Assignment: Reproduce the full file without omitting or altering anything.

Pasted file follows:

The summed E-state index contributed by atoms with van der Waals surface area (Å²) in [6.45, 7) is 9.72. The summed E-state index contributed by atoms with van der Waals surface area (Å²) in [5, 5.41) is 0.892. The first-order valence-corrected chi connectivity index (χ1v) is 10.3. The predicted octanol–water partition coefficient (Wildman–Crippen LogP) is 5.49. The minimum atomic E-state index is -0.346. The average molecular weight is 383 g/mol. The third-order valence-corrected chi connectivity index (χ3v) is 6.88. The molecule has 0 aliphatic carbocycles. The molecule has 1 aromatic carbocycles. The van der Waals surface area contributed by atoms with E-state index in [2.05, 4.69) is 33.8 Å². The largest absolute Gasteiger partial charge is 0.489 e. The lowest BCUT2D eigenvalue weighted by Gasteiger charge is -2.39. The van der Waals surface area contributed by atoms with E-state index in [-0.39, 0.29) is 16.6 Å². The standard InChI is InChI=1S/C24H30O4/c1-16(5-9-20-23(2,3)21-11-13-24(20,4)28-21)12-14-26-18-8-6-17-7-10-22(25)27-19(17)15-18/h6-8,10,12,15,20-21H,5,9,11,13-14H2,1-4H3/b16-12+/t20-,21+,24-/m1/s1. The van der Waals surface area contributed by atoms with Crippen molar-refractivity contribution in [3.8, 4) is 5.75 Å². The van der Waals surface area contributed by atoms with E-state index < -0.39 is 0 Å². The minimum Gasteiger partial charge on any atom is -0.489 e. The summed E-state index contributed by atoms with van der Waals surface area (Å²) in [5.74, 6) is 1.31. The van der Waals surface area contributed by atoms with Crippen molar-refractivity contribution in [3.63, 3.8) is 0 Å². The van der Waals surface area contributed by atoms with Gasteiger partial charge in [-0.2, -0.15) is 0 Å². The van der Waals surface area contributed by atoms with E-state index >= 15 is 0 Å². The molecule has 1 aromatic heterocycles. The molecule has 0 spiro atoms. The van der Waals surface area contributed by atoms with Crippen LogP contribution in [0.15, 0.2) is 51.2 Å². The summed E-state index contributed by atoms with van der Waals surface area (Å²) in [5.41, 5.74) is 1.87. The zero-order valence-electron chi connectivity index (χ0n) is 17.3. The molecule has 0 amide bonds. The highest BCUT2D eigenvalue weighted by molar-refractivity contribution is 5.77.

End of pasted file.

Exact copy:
The summed E-state index contributed by atoms with van der Waals surface area (Å²) in [6.45, 7) is 9.72. The summed E-state index contributed by atoms with van der Waals surface area (Å²) in [5, 5.41) is 0.892. The first-order valence-corrected chi connectivity index (χ1v) is 10.3. The predicted octanol–water partition coefficient (Wildman–Crippen LogP) is 5.49. The minimum atomic E-state index is -0.346. The average molecular weight is 383 g/mol. The third-order valence-corrected chi connectivity index (χ3v) is 6.88. The molecule has 0 aliphatic carbocycles. The molecule has 1 aromatic carbocycles. The van der Waals surface area contributed by atoms with E-state index in [2.05, 4.69) is 33.8 Å². The largest absolute Gasteiger partial charge is 0.489 e. The lowest BCUT2D eigenvalue weighted by Gasteiger charge is -2.39. The van der Waals surface area contributed by atoms with E-state index in [-0.39, 0.29) is 16.6 Å². The standard InChI is InChI=1S/C24H30O4/c1-16(5-9-20-23(2,3)21-11-13-24(20,4)28-21)12-14-26-18-8-6-17-7-10-22(25)27-19(17)15-18/h6-8,10,12,15,20-21H,5,9,11,13-14H2,1-4H3/b16-12+/t20-,21+,24-/m1/s1. The van der Waals surface area contributed by atoms with Crippen molar-refractivity contribution in [3.8, 4) is 5.75 Å². The van der Waals surface area contributed by atoms with E-state index < -0.39 is 0 Å². The minimum Gasteiger partial charge on any atom is -0.489 e. The summed E-state index contributed by atoms with van der Waals surface area (Å²) in [5.74, 6) is 1.31. The van der Waals surface area contributed by atoms with Crippen molar-refractivity contribution in [3.63, 3.8) is 0 Å². The van der Waals surface area contributed by atoms with Gasteiger partial charge in [-0.2, -0.15) is 0 Å². The van der Waals surface area contributed by atoms with E-state index >= 15 is 0 Å². The molecule has 1 aromatic heterocycles. The molecule has 0 spiro atoms. The van der Waals surface area contributed by atoms with Crippen LogP contribution in [0.15, 0.2) is 51.2 Å². The summed E-state index contributed by atoms with van der Waals surface area (Å²) in [5.41, 5.74) is 1.87. The zero-order valence-electron chi connectivity index (χ0n) is 17.3. The molecule has 0 amide bonds. The highest BCUT2D eigenvalue weighted by molar-refractivity contribution is 5.77.